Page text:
In honor of this past weekend’s premiere of the film adaptation 21 Jump Street, we’re bringing The 21 Best Film Performances of Johnny Depp. After all, it was the original American police television drama of 1987 with the same name that sparked Depp’s lavish career.

10. Ed Wood
If you want to tell the story of the strangest and worst director in Hollywood’s history, you have to hire an actor who can completely transform into that man. Ed Wood was a low-budget film director in the 1950s and is legend in cinema as the worst director of all time thanks to his film Plan 9 from Outer Space. Depp completely transformed himself for the role, but more so than his other roles (especially important since Wood has two sides as well). From the ever positive demeanor and smile to the Mickey Mouse-like voice that leaves no trace of the actor inside, everything about Depp is gone and he is Ed Wood. – Clint Alwahab

9. Finding Neverland
Depp’s ability to tap into the mind of J.M. Barrie for this Oscar-nominated role was charming and heartbreaking. Adults that were fans of Peter Pan fought back tears of nostalgia, while youngsters watched in amazement as Barrie’s imagination came to life. The best part about Depp’s portrayal of the Scottish playwright was that there were no intricate costumes and make-up to transform him. His raw acting talent shined through and you felt as if he were really Barrie and not some caricature of him. – Adam Vitcavage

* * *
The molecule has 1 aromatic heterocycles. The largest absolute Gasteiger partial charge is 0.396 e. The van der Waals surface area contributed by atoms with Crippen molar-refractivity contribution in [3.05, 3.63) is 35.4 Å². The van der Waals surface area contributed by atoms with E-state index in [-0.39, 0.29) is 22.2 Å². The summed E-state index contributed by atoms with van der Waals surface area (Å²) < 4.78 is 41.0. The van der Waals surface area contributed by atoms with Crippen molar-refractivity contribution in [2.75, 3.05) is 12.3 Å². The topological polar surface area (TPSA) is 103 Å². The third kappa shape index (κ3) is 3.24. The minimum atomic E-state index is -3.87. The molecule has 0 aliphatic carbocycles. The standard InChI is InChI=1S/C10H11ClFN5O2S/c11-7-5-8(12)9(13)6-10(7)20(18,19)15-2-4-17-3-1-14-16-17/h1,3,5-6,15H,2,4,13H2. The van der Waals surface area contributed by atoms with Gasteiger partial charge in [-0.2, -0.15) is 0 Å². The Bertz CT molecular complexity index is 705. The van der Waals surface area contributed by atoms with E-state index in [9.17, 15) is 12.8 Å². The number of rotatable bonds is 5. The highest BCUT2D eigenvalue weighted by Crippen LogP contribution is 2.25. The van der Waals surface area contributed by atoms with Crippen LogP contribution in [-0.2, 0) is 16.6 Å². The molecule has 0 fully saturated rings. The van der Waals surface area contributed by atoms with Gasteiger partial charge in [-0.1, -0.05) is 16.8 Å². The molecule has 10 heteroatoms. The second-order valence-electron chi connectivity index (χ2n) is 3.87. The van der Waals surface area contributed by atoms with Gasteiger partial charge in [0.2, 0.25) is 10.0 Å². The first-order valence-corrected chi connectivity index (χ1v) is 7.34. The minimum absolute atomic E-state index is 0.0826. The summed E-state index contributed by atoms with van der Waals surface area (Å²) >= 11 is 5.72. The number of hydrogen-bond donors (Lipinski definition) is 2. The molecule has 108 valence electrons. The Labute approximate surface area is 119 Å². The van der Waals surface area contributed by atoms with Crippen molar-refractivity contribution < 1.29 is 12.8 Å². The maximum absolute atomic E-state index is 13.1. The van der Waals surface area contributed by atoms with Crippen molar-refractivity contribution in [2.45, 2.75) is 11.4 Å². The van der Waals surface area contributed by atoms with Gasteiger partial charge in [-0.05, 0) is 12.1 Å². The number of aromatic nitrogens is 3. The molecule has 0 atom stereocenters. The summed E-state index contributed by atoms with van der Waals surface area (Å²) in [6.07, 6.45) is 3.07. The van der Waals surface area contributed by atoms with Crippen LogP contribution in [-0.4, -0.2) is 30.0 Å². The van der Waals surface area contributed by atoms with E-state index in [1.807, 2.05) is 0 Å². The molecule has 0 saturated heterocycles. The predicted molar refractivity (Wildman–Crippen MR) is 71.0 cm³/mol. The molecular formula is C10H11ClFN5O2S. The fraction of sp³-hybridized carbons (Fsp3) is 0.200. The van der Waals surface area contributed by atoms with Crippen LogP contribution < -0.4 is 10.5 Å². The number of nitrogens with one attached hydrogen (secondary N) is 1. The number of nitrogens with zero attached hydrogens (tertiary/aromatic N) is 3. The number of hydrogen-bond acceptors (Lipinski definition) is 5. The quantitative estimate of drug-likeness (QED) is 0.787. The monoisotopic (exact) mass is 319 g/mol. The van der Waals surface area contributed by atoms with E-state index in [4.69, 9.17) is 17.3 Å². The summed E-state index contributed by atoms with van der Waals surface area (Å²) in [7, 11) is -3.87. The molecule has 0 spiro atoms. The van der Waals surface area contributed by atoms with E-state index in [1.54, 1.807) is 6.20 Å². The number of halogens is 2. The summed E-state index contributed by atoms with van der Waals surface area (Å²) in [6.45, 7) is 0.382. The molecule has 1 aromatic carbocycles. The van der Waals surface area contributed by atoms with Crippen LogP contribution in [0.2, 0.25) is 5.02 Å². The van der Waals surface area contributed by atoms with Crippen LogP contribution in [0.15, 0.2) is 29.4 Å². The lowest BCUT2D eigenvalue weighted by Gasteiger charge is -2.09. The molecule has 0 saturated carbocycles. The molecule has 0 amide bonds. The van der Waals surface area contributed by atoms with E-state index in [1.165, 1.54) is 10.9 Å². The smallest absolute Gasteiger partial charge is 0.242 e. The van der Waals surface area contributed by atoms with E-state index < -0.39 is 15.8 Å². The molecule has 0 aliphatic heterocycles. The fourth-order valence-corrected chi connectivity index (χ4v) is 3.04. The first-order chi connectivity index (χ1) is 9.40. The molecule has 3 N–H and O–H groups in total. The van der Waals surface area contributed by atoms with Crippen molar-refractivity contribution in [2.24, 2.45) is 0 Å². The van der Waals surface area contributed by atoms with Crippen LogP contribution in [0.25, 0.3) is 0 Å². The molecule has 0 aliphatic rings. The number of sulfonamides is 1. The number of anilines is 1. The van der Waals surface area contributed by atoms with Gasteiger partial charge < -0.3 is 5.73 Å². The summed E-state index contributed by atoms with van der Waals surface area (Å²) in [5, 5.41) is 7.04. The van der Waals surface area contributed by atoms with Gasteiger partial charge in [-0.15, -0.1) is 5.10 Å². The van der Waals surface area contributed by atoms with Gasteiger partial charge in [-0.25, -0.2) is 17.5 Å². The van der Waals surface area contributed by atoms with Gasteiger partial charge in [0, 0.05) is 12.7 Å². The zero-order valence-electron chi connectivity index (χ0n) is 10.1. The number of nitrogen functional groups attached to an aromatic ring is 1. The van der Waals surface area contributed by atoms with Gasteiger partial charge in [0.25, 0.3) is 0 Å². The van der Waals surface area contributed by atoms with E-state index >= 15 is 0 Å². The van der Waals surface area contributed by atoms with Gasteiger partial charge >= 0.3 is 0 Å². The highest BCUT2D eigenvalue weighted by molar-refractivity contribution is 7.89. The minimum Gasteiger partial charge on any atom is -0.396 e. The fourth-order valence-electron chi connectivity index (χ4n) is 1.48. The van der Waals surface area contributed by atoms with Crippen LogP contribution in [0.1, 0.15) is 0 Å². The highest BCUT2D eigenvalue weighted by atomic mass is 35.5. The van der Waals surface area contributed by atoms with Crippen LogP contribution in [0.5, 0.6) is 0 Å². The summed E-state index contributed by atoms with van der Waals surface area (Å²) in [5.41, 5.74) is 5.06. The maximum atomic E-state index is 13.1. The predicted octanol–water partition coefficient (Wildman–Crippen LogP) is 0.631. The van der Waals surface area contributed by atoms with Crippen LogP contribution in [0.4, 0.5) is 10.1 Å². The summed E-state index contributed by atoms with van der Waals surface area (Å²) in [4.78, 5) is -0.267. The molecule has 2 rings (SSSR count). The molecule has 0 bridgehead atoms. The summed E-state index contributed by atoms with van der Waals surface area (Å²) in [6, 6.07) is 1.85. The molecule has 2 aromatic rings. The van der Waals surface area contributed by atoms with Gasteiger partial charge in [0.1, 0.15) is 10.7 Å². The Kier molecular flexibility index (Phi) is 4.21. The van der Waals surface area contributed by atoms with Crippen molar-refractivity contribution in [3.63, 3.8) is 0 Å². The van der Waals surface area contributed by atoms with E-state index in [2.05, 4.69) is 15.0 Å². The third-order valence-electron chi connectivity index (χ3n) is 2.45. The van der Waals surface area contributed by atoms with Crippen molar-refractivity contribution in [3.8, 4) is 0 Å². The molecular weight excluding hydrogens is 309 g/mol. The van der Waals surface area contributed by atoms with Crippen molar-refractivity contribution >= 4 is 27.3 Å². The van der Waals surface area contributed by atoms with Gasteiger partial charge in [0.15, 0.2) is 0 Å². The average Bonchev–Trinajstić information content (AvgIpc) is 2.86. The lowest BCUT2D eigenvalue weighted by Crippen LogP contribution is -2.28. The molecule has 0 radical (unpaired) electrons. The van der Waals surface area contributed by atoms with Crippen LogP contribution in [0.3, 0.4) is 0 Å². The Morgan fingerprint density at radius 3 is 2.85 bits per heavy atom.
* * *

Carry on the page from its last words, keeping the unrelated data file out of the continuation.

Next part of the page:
8. Chocolat
It’s rare that Depp is outshined in a film. It was the case in this one, but that’s actually a compliment to Juliette Binoche and Judi Dench, who were nominated for Best Actress and Best Supporting Actress, respectively. Depp’s talents as a supporting character (though he eventually becomes a central one) and ability to blend into a great cast are commendable. As Roux, the romantic gypsy, the actor’s sensuality was subtly a major driving force of the film that often gets overlooked. – Adam Vitcavage

7. Dead Man
Johnny took a sharp left turn with this film, but it fits perfectly into his resumé. Jim Jarmusch directs this post-modern examination of the western film genre as American pop culture finally began to veer away from the expected western films. Jarmusch introduced a complete retrospection of a genre plagued with so many social follies. Depp’s somber, quiet character, William Blake, is reflective of the heroes of the Wild West’s past, but it’s his journey that makes this character stand apart. If you are familiar with the western film genre and its history, Depp’s performance in Dead Man solidifies his standing as a versatile actor. – Clint Alwahab